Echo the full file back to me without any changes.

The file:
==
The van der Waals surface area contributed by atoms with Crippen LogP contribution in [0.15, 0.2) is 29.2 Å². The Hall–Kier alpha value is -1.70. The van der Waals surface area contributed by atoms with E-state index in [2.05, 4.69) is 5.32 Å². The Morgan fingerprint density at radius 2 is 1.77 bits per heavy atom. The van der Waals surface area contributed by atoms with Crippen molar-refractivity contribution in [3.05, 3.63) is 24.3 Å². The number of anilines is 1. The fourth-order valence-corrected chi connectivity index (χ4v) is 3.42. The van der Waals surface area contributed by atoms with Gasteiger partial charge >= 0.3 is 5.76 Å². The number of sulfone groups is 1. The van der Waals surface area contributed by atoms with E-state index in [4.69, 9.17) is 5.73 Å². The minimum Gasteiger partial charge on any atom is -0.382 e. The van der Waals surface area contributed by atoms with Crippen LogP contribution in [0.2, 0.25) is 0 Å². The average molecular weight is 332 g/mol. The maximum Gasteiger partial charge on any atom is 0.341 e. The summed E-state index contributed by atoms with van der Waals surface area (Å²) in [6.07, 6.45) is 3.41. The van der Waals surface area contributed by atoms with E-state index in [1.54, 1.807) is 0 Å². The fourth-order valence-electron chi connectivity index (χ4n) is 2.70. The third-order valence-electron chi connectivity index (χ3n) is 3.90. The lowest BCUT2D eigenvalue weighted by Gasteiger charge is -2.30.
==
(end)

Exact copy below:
The van der Waals surface area contributed by atoms with Crippen LogP contribution in [0.15, 0.2) is 29.2 Å². The Hall–Kier alpha value is -1.70. The van der Waals surface area contributed by atoms with E-state index in [2.05, 4.69) is 5.32 Å². The Morgan fingerprint density at radius 2 is 1.77 bits per heavy atom. The van der Waals surface area contributed by atoms with Crippen molar-refractivity contribution in [3.05, 3.63) is 24.3 Å². The number of anilines is 1. The fourth-order valence-corrected chi connectivity index (χ4v) is 3.42. The van der Waals surface area contributed by atoms with Gasteiger partial charge >= 0.3 is 5.76 Å². The number of sulfone groups is 1. The van der Waals surface area contributed by atoms with E-state index in [4.69, 9.17) is 5.73 Å². The minimum Gasteiger partial charge on any atom is -0.382 e. The van der Waals surface area contributed by atoms with Crippen LogP contribution in [0.2, 0.25) is 0 Å². The average molecular weight is 332 g/mol. The maximum Gasteiger partial charge on any atom is 0.341 e. The summed E-state index contributed by atoms with van der Waals surface area (Å²) in [6.07, 6.45) is 3.41. The van der Waals surface area contributed by atoms with E-state index in [1.54, 1.807) is 0 Å². The fourth-order valence-electron chi connectivity index (χ4n) is 2.70. The third-order valence-electron chi connectivity index (χ3n) is 3.90. The lowest BCUT2D eigenvalue weighted by Gasteiger charge is -2.30.